CFPB Hits Bank of America for Junk Fees, Withholding Card Awards, and Opening Fake Accounts
Earlier this month, the Consumer Financial Protection Bureau (“CFPB”) announced it was entering into multiple consent orders with Bank of America (collectively, the “Orders”) in connection with its consumer account programs. The Orders impose $150 million in penalties against Bank of America ($90 million payable to the CFPB, $60 million payable to the OCC), on top of an obligation to repay affected consumers an additional $100 million.
The basis of the Orders were a number of practices engaged in by Bank of America with respect to its consumer accounts that the CFPB cited as illegal, including the following:
Repeated NSF Fees: The Orders note that Bank of America had a practice of assessing a $35 fee on transactions that were declined due to insufficient funds. The Orders accuse Bank of America of “double dipping” on this fee by charging it multiple times in connection with the same transaction and, specifically, on re-presented checks and ACH transactions.
Credit Card Points: Like many providers, Bank of America competes for credit card business by offering prospective customers sign-up bonuses and other inducements. The Orders charge that Bank of America failed to provide the promised bonuses and inducements to many of its cardholders. This included instances where Bank of America’s business processes and systems failed, causing it to deny customers their promised sign-up bonuses.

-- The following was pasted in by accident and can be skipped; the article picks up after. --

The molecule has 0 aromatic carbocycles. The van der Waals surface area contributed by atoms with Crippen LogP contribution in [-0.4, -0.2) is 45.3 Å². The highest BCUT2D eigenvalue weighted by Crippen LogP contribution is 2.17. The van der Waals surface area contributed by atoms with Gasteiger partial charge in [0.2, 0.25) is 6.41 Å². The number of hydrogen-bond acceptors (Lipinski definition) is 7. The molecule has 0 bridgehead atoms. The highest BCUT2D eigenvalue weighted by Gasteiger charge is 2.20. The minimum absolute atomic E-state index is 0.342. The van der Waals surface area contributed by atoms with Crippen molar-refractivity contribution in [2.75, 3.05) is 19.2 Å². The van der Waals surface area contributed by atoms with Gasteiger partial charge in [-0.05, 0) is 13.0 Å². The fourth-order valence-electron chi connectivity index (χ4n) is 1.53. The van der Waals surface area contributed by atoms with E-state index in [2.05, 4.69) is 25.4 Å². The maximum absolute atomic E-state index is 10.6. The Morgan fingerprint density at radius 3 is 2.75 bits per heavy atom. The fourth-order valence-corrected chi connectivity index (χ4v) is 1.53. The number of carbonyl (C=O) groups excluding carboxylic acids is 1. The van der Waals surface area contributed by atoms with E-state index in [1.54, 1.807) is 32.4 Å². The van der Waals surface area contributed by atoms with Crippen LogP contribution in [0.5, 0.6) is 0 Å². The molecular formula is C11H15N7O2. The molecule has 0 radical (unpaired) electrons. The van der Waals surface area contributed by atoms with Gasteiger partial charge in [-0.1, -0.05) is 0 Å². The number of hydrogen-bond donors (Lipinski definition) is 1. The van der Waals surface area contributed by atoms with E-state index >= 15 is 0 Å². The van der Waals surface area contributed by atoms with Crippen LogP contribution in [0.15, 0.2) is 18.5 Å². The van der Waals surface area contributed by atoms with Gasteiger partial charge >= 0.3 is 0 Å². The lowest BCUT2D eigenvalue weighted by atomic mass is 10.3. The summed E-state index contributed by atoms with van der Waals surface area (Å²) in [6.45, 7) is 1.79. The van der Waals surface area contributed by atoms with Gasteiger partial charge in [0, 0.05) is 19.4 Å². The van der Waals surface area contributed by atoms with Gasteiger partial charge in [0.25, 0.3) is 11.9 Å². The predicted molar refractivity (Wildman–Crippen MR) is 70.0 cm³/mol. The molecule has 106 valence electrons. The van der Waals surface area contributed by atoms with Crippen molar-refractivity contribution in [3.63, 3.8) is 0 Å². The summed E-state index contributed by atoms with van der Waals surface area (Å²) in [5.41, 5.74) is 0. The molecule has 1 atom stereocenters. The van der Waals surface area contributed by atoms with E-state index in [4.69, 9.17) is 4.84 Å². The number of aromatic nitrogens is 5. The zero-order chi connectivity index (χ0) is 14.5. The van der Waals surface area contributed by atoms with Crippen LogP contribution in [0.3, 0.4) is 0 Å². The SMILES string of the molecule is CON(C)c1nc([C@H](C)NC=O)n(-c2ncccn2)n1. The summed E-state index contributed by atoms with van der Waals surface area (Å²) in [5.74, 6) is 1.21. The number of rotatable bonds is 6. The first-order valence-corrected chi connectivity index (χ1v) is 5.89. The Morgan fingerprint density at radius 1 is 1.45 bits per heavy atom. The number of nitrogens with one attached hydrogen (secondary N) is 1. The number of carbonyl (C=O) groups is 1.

Other instances cited in the Orders involved the terms and conditions and marketing materials underpinning the sign-up bonuses and inducements, which the CFPB said were unclear. In particular, while Bank of America intended to limit certain of its sign-up bonuses to credit card applications submitted online, this limitation was not adequately disclosed in either the marketing materials or the terms and conditions. This lack of clarity led consumers to reasonably believe they would receive the advertised sign-up bonus by submitting a credit card application in person or over the telephone.
Opening Fake Accounts: Finally, in an echo of the issues that resulted in record setting penalties against Wells Fargo in 2016, the Orders also accuse Bank of America employees of illegally opening accounts without the knowledge of customers in order to meet certain sales-based incentive goals and evaluation criteria (which have subsequently been discontinued).
The Orders serve as a good reminder for providers to review their practices and policies to ensure they do not engage in the cited illegal conduct. In particular, providers should review instances where they assess an NSF fee to determine whether such fees are imposed multiple times based on the re-presentment of a single transaction.
In addition, providers offering rewards programs that offer sign-up bonuses and other inducements should closely review their marketing materials and terms and conditions to ensure that any conditions or limitations in connection with the bonus or inducement are clearly and conspicuously disclosed.
Additional information on the CFPB’s enforcement action against Bank of America, including links to both Orders, can be found here.